The petitioner believes allowing live cameras in the court room would ensure transparency in the process.
Mr. Yeboah believes allowing live cameras in the court room would ensure transparency in the process and ensure that Ghanaians are updated “on how our Tax-cedi was expended in this Woyome debacle.”
He further argues that the move “would equally end the usual media spin that characterizes court room reporting and throw more light on the matter especially the incessant tantrums and accusations of Mr. Alfred Agbesi Woyome to the effect that the apex court of the land, the Supreme Court has sidestepped the constitution and has rather chosen to persecute him.”
The only time Ghana’s Chief Justice allowed cameras in the court room was during the Election Petition case in 2012.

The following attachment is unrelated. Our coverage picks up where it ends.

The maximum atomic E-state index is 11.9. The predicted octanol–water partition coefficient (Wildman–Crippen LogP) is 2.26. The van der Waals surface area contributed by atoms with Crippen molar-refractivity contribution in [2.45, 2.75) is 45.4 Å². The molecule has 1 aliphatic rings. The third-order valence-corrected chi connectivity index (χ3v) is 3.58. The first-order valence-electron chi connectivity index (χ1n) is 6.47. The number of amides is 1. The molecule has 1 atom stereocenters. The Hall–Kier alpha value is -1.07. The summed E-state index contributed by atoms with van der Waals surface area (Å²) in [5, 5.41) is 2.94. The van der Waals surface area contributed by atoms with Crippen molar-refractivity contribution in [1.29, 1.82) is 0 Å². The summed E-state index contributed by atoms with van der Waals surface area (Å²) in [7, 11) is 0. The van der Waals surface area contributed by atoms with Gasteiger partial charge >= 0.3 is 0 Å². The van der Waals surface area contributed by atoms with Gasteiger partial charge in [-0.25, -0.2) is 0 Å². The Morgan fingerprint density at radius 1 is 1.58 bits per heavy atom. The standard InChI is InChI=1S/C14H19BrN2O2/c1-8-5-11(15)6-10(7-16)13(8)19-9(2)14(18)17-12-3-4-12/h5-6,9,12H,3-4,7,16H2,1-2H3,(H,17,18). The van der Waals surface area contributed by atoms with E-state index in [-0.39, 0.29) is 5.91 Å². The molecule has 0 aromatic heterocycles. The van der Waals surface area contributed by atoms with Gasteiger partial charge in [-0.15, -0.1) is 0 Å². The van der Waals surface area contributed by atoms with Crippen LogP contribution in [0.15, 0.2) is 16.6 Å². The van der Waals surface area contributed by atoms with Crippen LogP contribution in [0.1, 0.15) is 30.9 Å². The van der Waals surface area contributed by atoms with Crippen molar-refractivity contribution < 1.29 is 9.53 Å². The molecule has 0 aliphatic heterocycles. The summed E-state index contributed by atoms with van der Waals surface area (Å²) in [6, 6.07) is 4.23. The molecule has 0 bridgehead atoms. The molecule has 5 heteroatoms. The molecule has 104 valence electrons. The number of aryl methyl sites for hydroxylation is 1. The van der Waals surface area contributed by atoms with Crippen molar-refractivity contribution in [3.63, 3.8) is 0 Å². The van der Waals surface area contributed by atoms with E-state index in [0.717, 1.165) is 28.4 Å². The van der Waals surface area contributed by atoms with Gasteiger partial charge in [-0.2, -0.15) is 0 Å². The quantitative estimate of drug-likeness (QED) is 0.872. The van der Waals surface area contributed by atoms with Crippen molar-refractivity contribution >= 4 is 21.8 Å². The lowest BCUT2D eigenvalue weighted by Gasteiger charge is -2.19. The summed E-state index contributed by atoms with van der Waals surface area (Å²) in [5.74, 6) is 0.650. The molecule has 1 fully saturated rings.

The Supreme Court on Wednesday granted an application by former Attorney General to orally examine Alfred Woyome over his payment of the 51 million cedis judgement debt paid him by the state.
The judge Justice Enin Yeboah ordered the business man to appear before the court on the 24th of November for the examination.
Justice Enin Yeboah in his ruling said the application was granted because there was no formal evidence of execution of the court’s order for the money to be retrieved hence the decision.
Mr Amidu's application follows a notice filed by the Attorney General’s Department at the Supreme Court to discontinue the case it had earlier filed.
Meanwhile, Martin Amidu has indicated that the GHc51 million judgment debt paid embattled businessman Alfred Agbesi Woyome, can only be retrieved if Ghanaians vote for a change in government.
In his latest epistle written to the media, he accused the governing National Democratic Congress (NDC) of showing a lack of will to retrieve the money from Woyome.
He maintains that he is only putting Ghana first in his thoughts and only entreating others to do same.